‘Chicken Flu’ Is No Big Peril

Wendy Orent is the author of "Plague: The Mysterious Past and Terrifying Future of the World's Most Dangerous Disease" (Free Press, 2004).

It’s been a frightening year for flu. First came the dire predictions out of Southeast Asia, where the explosive spread of H5N1 avian flu among chickens, along with the deaths of about 40 people, has spawned fears that the disease could mutate and cause a worldwide pandemic. Next, there was the flu vaccine shortage. But so far, the flu season has been milder than usual. Gradually, the flu panic has subsided.

Until last week. Last Monday, despite the absence of new data, Julie Gerberding, director of the Centers for Disease Control and Prevention, revived the specter of flu catastrophe and sent it flapping around the world again. In an address to the American Assn. for the Advancement of Science, she reportedly said, “Every time there’s a new [flu type], we get a new pandemic” -- an erroneous remark her spokesperson, Tom Skinner, denies she made.

She now says there is no immediate threat of a flu pandemic in the United States, but she’s still peddling this basic position: The circulation of lethal bird flu in Southeast Asia, and the disease’s ability to infect mammals, means that it will probably evolve to spread among people. When it does, we will have no immunity, because H5N1 is new to humans. And hundreds of millions may die.

In the past, new flu types from birds have indeed produced pandemics. In 1957-58, H2N2 flu spread around the world, causing 70,000 deaths in the U.S. In 1968-69, another variety, H3N2, killed about 36,000 in the U.S. -- comparable with a normal flu season. But these pandemics were mild compared with the only massively lethal flu pandemic in history, the 1918 flu, which killed between 20 million and 40 million people.


According to molecular biologist Jeffery Taubenberger, who has reassembled the genetic code for five of the eight genes of the 1918 flu, this disease did not come directly from birds. Still, the parallel between the 1918 flu (which killed, Gerberding reminds us, only 1% of the people it infected) and the present-day avian flu outbreak is constantly invoked. Infectious disease expert Michael Osterholm insists that because the planet is far more crowded and transportation more rapid than in 1918, H5N1 could cause the worst disease outbreak in history.

But this logic has more holes than a tennis racket. First, avian flu evolved to kill chickens, not people. It attacks people who drink infected chicken blood, wade in chicken feces or slaughter sick chickens for food. In other words, its human victims have typically been exposed to massive doses of chicken virus.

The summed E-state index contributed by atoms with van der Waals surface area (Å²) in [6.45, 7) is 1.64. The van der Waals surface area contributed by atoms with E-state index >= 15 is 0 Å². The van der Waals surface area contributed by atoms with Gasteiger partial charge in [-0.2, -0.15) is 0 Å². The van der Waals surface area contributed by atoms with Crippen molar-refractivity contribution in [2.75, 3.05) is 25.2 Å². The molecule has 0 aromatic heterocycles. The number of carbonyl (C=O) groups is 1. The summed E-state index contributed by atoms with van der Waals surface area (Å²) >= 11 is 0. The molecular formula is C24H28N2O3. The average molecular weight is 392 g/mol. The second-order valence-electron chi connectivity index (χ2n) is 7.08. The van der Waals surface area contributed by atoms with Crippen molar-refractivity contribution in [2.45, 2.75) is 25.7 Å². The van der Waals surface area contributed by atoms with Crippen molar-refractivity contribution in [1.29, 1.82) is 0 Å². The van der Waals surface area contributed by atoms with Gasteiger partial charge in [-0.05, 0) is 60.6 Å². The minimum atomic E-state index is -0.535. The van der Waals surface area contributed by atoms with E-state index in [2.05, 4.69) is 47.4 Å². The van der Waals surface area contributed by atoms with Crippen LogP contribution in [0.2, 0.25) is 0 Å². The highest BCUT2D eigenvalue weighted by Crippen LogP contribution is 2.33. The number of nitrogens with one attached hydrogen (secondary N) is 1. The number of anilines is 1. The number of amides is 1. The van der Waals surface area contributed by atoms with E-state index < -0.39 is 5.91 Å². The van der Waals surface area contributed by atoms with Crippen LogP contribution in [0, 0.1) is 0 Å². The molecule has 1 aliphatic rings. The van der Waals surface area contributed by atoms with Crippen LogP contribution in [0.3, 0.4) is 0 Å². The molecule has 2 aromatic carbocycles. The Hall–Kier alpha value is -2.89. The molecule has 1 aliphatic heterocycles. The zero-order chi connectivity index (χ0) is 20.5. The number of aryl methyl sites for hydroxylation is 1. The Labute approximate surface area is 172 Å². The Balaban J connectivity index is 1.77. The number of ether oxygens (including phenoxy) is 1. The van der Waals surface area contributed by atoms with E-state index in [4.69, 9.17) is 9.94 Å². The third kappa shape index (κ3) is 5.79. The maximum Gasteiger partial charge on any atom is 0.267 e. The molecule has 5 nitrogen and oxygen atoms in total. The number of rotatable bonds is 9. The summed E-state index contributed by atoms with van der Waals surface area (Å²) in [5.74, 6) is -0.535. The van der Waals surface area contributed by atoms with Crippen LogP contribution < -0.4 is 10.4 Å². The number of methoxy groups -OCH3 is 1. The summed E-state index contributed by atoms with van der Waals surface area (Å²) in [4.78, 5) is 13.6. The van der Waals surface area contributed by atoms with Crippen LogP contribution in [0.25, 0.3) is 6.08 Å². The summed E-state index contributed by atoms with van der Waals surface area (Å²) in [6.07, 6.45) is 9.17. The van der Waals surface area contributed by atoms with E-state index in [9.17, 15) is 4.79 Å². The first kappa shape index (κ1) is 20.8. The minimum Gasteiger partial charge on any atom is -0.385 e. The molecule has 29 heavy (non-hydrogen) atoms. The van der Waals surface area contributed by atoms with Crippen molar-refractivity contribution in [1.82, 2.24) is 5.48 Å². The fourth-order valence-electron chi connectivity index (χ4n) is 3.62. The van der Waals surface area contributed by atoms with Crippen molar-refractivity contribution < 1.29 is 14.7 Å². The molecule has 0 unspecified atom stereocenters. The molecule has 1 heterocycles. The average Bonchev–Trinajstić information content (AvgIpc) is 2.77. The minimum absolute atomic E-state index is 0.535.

Second, H5N1 has evolved great virulence among chickens only because of the conditions under which the animals are kept -- crammed together in cages, packed into giant warehouses. H5N1 was originally a mild virus found in migrating ducks; if it killed its host immediately, it too would die. But when its next host’s beak is just an inch away, the virus can evolve to kill quickly and still survive.

As evolutionary biologist Paul Ewald of the University of Louisville has pointed out, the same process “cooked” the virulence of the 1918 flu, though instead of chickens in cages it was soldiers in World War I’s trenches, hospitals and transports who fell victim to a virus that became increasingly deadly as it cycled among them.

It is faulty logic to expect that, in the absence of trench warfare or other human “disease factories,” flu will evolve to be a pandemic terror. And no one has identified such conditions near the chicken farms of Southeast Asia. In other words, if avian flu ever does adapt enough to spread easily to humans, its lethality will have to drop. It may well cause another pandemic, as we indeed have no resistance to it, but it cannot be a pandemic as lethal as the 1918 flu.

In the meantime, although Gerberding has fixed our eyes on Asian chicken farms, a deadlier human nemesis is in production in a setting that could incubate worldwide disaster. A respiratory disease that Doctors Without Borders believes is pneumonic plague has killed about 60 people and may have infected 400 others in an open-pit diamond mine in northern Congo. This is the same plague that caused the Black Death, wiping out a third of Europe and Asia during the Middle Ages.

As CDC plague expert Ken Gage points out, this area isn’t where plague is normally found. A traveler may have brought it to the crowded, squalid diamond mines, where it could have puttered along for a time, and then exploded. Doctors Without Borders estimates that 4,000 people have fled the region in fear of the disease. We don’t know where they went, or how many of them are incubating the disease. We don’t know where it will spread.

The logic is clear: It’s human disease factories and not a virus mutating among chickens that should command our attention. We ought to be more worried about conditions such as the Congo mine, where sick people huddle with healthy people and deadly disease can evolve to terrifying effect, than about an avian flu threat that most likely will never come to pass.